La Alberca – Numero Dos

Yesterday, we took a field trip into the past after a snowy walk through the woods to La Alberca. It was nice to have a bit of a break.

Credit: photo by Johannes

The Spanish students needed to rest their brains. And I needed it because I am tired of the sound of my own voice. It was a lovely walk and we all learned a lot and enjoyed the day.

Entering the town from the woods is a different experience. The lintels over the doors and those holding up the corners of many buildings are carved stone. And some of them have significant meaning. Most homes mark their construction date. And perhaps other information key to communicating it’s purpose, or the rank of the inhabitants centuries ago.

One building stands out as a place where torture during the Spanish Inquisition occurred. The carving in the lintel depicts a cross with an olive branch and a sword. The message is clear. Convert to Christianity and enjoy peace. Don’t convert, and torture and death will likely result. There is a tunnel that runs from the torture chamber in the basement of this building to the town church.

Many people were, of course, tortured for other reasons. Witch craft. Women were especially targeted. But some Muslims and Jews ‘converted’. And in an effort to prove their loyalty to their new religion they would gift the town with a pig – an animal considered unclean by both religions.

To commemorate this practice, the town releases a pig each year into the town. The rule is that if the pig is at your door during the day you must feed it. If it shows up at night you must bring it inside, feed it dinner, and allow it to sleep there. Apparently, you can see neighbors as sundown approaches shooing the pig away. No one wants a pig as a houseguest. A statue of the pig has been erected next to the church. On certain fiestas there is a legend that if a boy rubs the pigs bollocks at midnight he will ‘get lucky’.

The church, like so many towns in Spain, is the heart of the community. It has all the requisite alter pieces. And the arched ceiling. But the carvings are remarkable.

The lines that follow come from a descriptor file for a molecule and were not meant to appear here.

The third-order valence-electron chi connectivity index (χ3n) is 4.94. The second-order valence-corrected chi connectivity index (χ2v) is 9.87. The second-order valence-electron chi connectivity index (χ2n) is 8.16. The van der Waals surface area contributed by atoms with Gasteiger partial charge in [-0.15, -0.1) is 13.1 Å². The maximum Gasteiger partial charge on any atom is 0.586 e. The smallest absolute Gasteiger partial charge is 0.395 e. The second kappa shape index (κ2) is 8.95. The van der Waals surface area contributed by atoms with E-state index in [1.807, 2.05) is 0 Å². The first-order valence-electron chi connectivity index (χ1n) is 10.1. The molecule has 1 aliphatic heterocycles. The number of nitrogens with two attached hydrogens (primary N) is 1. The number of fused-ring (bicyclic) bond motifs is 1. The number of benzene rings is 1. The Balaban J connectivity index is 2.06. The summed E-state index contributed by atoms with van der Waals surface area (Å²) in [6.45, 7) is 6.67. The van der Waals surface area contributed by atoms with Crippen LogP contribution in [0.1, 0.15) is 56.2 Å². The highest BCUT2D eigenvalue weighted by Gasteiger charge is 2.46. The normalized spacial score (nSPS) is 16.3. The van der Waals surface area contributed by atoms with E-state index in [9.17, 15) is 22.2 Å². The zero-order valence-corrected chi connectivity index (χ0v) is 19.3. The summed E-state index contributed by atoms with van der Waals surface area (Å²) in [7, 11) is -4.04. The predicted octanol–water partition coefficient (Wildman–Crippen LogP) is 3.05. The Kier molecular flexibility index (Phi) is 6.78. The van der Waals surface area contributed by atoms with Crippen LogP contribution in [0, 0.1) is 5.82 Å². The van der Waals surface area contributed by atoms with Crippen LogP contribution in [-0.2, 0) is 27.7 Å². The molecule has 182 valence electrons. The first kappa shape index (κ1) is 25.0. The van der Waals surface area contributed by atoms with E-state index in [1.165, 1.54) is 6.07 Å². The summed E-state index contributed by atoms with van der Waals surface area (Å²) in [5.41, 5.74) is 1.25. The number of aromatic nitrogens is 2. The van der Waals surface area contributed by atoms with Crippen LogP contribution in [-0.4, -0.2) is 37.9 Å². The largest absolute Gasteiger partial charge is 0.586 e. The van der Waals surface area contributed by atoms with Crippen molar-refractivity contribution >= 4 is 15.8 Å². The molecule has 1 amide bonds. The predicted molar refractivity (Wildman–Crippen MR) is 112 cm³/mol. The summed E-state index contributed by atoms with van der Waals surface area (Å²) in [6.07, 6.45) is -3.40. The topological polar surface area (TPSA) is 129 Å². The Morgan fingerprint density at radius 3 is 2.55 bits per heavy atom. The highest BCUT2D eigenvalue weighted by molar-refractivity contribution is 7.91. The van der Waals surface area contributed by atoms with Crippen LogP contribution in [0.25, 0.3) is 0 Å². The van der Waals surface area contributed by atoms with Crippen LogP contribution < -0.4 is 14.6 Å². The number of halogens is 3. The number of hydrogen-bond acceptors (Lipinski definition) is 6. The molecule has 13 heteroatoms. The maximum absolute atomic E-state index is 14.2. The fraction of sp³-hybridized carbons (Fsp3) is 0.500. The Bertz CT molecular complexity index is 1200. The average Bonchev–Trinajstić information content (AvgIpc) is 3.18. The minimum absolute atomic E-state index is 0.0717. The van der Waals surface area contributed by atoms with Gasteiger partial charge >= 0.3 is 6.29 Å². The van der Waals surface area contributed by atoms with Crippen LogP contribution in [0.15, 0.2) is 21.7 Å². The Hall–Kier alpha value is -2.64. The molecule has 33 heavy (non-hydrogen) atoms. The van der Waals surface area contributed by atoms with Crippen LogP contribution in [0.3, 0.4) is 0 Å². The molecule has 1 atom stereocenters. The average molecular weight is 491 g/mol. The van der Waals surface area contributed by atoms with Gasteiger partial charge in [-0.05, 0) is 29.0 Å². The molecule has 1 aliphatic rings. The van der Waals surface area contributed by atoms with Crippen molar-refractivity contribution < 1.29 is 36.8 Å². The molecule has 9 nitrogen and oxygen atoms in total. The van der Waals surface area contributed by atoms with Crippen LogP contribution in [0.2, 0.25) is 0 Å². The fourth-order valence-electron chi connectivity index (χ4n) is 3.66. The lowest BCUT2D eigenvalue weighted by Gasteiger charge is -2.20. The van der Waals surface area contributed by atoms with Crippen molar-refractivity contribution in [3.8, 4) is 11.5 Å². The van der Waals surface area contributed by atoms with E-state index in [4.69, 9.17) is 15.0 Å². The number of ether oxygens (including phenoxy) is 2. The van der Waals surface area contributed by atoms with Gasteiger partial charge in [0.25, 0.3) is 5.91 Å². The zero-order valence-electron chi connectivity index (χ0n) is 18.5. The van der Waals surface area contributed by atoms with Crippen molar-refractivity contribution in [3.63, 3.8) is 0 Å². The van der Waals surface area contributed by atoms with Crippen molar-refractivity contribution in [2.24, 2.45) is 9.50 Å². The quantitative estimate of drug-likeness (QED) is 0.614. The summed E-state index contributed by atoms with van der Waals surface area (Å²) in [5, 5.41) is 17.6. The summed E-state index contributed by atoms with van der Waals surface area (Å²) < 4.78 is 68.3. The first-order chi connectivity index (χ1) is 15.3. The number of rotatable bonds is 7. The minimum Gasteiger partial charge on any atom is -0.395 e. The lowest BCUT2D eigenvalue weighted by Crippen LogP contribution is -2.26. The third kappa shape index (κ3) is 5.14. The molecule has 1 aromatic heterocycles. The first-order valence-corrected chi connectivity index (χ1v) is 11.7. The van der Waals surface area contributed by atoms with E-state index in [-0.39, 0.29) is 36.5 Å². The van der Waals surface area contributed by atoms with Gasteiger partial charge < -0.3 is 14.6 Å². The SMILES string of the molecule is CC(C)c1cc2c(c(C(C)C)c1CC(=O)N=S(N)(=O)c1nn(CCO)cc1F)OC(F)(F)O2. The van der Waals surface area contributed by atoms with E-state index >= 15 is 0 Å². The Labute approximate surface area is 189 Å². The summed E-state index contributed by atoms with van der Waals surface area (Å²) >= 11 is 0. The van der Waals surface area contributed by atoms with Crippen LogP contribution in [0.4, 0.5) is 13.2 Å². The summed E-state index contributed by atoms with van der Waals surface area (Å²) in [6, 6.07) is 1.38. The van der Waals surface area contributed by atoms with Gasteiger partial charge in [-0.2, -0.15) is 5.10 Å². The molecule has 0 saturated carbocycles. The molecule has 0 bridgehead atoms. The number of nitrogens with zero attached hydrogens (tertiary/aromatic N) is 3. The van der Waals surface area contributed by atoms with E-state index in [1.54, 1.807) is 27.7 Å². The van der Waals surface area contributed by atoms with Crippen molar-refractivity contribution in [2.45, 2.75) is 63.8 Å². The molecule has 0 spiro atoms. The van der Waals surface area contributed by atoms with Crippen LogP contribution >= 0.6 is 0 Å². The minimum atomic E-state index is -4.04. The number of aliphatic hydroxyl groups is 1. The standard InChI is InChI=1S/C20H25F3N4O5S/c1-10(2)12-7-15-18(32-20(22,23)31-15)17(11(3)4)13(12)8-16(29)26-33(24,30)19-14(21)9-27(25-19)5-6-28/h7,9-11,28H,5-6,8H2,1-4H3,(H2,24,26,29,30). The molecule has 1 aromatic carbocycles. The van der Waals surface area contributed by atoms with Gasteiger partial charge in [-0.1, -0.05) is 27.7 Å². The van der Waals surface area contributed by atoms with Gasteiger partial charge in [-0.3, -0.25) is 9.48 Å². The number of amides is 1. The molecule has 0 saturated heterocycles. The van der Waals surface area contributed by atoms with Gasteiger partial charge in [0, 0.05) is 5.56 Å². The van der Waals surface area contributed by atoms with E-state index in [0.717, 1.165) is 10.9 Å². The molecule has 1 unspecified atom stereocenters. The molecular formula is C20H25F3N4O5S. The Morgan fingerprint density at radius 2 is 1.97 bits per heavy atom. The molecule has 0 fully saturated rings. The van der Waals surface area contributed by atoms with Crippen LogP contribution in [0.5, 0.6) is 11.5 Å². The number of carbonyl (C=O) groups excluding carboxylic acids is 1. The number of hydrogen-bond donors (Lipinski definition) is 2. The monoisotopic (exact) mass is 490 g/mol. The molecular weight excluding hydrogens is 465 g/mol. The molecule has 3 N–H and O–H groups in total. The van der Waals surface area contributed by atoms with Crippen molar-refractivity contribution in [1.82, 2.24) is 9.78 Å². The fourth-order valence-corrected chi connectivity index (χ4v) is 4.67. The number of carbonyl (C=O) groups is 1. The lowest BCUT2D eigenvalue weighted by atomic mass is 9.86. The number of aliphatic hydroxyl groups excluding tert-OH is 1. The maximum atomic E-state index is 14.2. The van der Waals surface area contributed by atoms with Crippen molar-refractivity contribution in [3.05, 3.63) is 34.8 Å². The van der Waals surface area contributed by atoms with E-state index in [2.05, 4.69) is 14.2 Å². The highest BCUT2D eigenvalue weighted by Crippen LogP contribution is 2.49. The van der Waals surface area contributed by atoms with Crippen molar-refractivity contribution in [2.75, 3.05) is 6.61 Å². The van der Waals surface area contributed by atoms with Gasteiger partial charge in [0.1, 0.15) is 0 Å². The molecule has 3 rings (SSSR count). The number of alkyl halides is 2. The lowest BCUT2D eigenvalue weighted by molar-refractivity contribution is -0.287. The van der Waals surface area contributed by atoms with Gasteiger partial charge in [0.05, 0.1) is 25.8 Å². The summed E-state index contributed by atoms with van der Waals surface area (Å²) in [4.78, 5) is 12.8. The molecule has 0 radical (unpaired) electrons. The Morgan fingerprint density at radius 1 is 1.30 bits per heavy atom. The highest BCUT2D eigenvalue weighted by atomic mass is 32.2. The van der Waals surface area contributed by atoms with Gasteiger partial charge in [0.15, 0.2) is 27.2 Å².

The ossuary for poor people is attached to the outside of the building. It allowed those who could not afford a burial in the church to be church-adjacent.

Every night a bell is rung on every corner in this town. It is a tradition that dates back centuries and is passed down thru families to the eldest daughter from her mother. Families take turns by taking an entire month of ringing the bell throughout the town on each corner of the village. And they do not miss a night. No matter the weather. The bell calls the souls of the poor to rest.

There is a legend that a few centuries ago, a young woman was the assigned bell ringer. But a storm blew in and she decided to skip the bell ringing that night. The next morning she was doing her chores in the village and people congratulated her for keeping her commitment to ringing the bell in such bad weather. More and more people came to praise her dedication. They had heard the bell in the midst of the storm. But, it seems the bell had rung itself. Since that day, no one has ever missed their bell ringing responsibilities.

The town is not large. The Plaza Mayor is simple and contains the requisite stone cross. But it also houses the tourist office, now located in the old town jail.

I’ll add a few other random pics. The rain gutters are interesting, too. Animals and art.

And finally, completely unrelated but for my Camino friends. The storm that blew snow and cold down from Siberia on us yesterday in La Alberca, also landed snow at O Cebreiro in the Lugo Mountains on the Camino Frances. I saw this photo in the newspaper and thought you might enjoy it. Imagine hiking through a few feet of snow on your way down to Triacastela. Winter in Northwestern Spain.

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